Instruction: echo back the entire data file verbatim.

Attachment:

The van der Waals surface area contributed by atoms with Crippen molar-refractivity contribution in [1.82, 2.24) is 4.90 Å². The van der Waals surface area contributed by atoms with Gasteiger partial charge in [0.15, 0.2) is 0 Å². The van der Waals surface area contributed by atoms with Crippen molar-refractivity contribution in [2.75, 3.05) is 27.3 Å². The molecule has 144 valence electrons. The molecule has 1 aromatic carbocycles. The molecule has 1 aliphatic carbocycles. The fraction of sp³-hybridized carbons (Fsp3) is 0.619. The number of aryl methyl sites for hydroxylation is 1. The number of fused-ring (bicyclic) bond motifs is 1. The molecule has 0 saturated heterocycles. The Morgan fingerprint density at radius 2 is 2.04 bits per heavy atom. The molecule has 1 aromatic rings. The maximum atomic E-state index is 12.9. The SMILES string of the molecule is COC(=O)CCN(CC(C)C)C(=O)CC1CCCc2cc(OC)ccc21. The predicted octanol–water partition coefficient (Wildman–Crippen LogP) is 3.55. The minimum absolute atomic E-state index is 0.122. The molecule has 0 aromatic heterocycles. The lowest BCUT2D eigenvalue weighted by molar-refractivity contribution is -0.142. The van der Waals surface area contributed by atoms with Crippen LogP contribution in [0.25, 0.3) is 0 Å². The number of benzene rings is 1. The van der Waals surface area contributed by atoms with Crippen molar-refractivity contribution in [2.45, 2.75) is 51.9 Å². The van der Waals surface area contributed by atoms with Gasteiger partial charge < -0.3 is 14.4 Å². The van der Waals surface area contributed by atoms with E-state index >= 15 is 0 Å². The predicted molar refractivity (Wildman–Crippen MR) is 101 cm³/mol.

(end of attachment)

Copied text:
The van der Waals surface area contributed by atoms with Crippen molar-refractivity contribution in [1.82, 2.24) is 4.90 Å². The van der Waals surface area contributed by atoms with Gasteiger partial charge in [0.15, 0.2) is 0 Å². The van der Waals surface area contributed by atoms with Crippen molar-refractivity contribution in [2.75, 3.05) is 27.3 Å². The molecule has 144 valence electrons. The molecule has 1 aromatic carbocycles. The molecule has 1 aliphatic carbocycles. The fraction of sp³-hybridized carbons (Fsp3) is 0.619. The number of aryl methyl sites for hydroxylation is 1. The number of fused-ring (bicyclic) bond motifs is 1. The molecule has 0 saturated heterocycles. The Morgan fingerprint density at radius 2 is 2.04 bits per heavy atom. The molecule has 1 aromatic rings. The maximum atomic E-state index is 12.9. The SMILES string of the molecule is COC(=O)CCN(CC(C)C)C(=O)CC1CCCc2cc(OC)ccc21. The predicted octanol–water partition coefficient (Wildman–Crippen LogP) is 3.55. The minimum absolute atomic E-state index is 0.122. The molecule has 0 aromatic heterocycles. The lowest BCUT2D eigenvalue weighted by molar-refractivity contribution is -0.142. The van der Waals surface area contributed by atoms with Crippen LogP contribution in [0.25, 0.3) is 0 Å². The number of benzene rings is 1. The van der Waals surface area contributed by atoms with Crippen molar-refractivity contribution in [2.45, 2.75) is 51.9 Å². The van der Waals surface area contributed by atoms with Gasteiger partial charge < -0.3 is 14.4 Å². The van der Waals surface area contributed by atoms with E-state index >= 15 is 0 Å². The predicted molar refractivity (Wildman–Crippen MR) is 101 cm³/mol.